Malawi is a beautiful and diverse country, located in South-eastern Africa, landlocked between Tanzania, Zambia and Mozambique. It is nicknamed the ‘Warm Heart of Africa’ due to its (deserved) reputation as one of the friendliest countries on the continent. The Malawian people are exceptionally welcoming, their hospitable nature will be with you as soon as you land and follow you throughout your entire trip.
There is an abundance of memorable experiences to be had in Malawi. We could easily write an article sharing 20 reasons to visit, however, we have narrowed it down to our top 5.
Here’s why you should visit Malawi.
Watching the sun go down from the shores of Lake Malawi is something else. The vibrant tones of orange, purple and red that illuminate the sky and bounce off the still lake are a sight to behold. A sight that will be with you forever. Best enjoyed, of course, with a cold beverage – our recommendation: [Malawi] Gin & Tonic.
Cape Maclear, at the southern end of Lake Malawi, is a perfect destination to enjoy the sunset. Whilst watching the sunset you will see fishermen patiently waiting for a catch, thus creating a beautiful silhouette and an Insta-worthy picture. You will undoubtedly hear the sounds of one of the local ‘beach boy bands’ as they perform for those chilling on the beach. It is a truly memorable experience.
You may have been on an epic African safari, maybe at Greater Kruger or Maasai Mara National Reserve. But have you been on a safari that glides you along the water amongst hippos and crocodiles?
Liwonde National Park in southern Malawi offers both morning and evening boat safaris up the Shire River. This provides a wonderful opportunity to get closer to a variety of wildlife as many animals are less concerned about what’s close to them on the water than what’s close to them on the land. They will happily go about their business whilst largely ignoring any safari boats that drift by. As well as being able to get close to the large crocodiles and pods of hippos that spend their days in or close to the water, and the riverine birdlife, boat safaris will also give great sightings of the animals on the riverbanks.
At Liwonde, whether on land or water, expect to see a myriad of animal species, including large numbers of elephants, countless hippos and crocodiles, antelope, including kudu, sable and bushbuck, leopard and lion. After 20 years, thanks to efforts from African Parks, lions have returned to Liwonde to roam the plains and woodlands once again.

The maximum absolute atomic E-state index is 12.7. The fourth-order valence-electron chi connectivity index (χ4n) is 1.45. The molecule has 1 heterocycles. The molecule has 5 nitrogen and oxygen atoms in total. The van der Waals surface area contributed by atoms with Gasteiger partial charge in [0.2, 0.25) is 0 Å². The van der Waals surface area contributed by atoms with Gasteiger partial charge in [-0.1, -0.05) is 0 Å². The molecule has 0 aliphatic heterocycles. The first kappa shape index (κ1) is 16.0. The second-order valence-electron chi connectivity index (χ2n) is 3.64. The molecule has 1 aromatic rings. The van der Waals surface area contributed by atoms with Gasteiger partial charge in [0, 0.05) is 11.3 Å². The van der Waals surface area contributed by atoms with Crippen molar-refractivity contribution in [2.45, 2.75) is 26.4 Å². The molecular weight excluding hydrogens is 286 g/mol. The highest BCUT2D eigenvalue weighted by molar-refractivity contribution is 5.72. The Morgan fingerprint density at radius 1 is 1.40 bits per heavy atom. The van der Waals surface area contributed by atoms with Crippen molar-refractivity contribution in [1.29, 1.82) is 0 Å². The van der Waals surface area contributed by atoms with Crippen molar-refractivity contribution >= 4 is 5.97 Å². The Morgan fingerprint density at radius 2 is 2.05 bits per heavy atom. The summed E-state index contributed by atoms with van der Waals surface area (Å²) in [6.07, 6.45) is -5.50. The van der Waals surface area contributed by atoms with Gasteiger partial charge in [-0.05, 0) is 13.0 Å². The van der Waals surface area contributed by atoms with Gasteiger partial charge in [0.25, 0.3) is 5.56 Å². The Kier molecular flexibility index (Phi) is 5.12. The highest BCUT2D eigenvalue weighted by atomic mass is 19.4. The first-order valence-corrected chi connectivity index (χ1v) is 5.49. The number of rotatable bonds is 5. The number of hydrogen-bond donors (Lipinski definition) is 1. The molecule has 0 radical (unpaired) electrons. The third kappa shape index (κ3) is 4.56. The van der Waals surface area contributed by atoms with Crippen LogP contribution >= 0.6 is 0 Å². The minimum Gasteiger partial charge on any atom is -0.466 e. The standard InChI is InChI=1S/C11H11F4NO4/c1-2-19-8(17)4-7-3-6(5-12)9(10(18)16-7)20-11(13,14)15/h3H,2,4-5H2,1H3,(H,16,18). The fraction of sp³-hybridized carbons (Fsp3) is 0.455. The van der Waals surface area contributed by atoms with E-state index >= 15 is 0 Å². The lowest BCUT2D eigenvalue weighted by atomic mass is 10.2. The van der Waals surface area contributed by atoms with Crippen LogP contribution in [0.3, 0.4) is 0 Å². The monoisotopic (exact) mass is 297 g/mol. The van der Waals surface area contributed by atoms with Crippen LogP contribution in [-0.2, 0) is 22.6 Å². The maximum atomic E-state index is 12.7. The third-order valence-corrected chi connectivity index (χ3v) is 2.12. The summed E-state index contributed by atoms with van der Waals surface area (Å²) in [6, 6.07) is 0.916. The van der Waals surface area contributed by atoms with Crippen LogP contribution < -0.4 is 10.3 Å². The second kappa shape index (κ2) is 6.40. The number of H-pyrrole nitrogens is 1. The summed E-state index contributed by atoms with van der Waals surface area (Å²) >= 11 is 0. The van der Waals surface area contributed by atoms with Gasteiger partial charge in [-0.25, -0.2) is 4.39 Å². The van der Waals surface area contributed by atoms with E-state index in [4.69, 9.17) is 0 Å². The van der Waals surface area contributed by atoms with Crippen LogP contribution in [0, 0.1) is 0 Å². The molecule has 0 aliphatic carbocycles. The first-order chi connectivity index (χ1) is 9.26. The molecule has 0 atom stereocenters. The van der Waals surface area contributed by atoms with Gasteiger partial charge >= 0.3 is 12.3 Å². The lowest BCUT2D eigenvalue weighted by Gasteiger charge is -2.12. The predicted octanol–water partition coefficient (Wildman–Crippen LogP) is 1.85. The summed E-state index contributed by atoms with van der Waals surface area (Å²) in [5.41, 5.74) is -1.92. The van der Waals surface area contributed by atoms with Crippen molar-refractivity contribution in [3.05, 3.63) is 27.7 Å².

The Mulanje Massif, also known as Mount Mulanje, is known locally as the “island in the sky”. This truly magnificent mountain has to be seen to be appreciated. Its bare rock flanks tower to 10,000ft (3,000m), dwarfing all that surrounds it. Sapitwa Peak, the highest point on the massif at 3,002 m, is the highest point in Malawi.
To reach the Sapitwa you have to traverse plateaus, peaks, pools and waterfalls. It is possible to reach the summit and return to base in one day, however, most people prefer to take their time and enjoy the mountain. Two nights, three days is a perfect amount of time to reach the peak and soak in the wonderful, rugged landscape.
There are 18 official hiking routes that vary in difficulty, from short walks around the base to multi-day hikes to the highest points. Therefore, anybody with a reasonable level of fitness can hike the mountain.
So grab your passport, strap on your boots and go!
Malawi isn’t famed for its wildlife, for many, it isn’t regarded as a safari destination. Unbeknown to most, Malawi does in fact have a wildlife reserve that is home to the Big 5: lion, leopard, elephant, buffalo and rhino.
Majete is a wildlife reserve nestled in the southwestern part of Malawi with an unlikely story of resurgence and restoration. In 2003 African Parks took over management of the park and it hasn’t looked back. Prior to 2003, all of Majete’s wildlife had been hunted out – elephants, rhinos, lions, buffalo, even warthog – only a few antelope remained.
Since then they have reintroduced nearly 5,000 animals of 16 species. Most notably rhino, elephant, lion, giraffe, leopard and cheetah. Majete’s elephant population became so vast that along with Liwonde National Park (also managed by African Parks) 520 elephants were moved from Liwonde and Majete to Nkhotakota Wildlife Reserve in northern Malawi in what was dubbed the largest elephant translocation in human history. The translocation was assisted by Prince Harry, who spent three weeks in Malawi with African Parks as part of the expert team.
Malawi is nicknamed the Warm Heart of Africa as the local population is very friendly and hospitable. People in Malawi are genuinely happy to see and speak to tourists and ready to help if needed.
You don’t need to take my word for it. According to the World Economic Forum, Malawi is one of the kindest countries to strangers. As well as being very kind, Malawi is very safe. It is often rated as one of the safest countries in Africa.
A safe, friendly destination combined with amazing attractions makes Malawi a must-visit destination.
If you agree and would like to know more about visiting Malawi, please get in touch.
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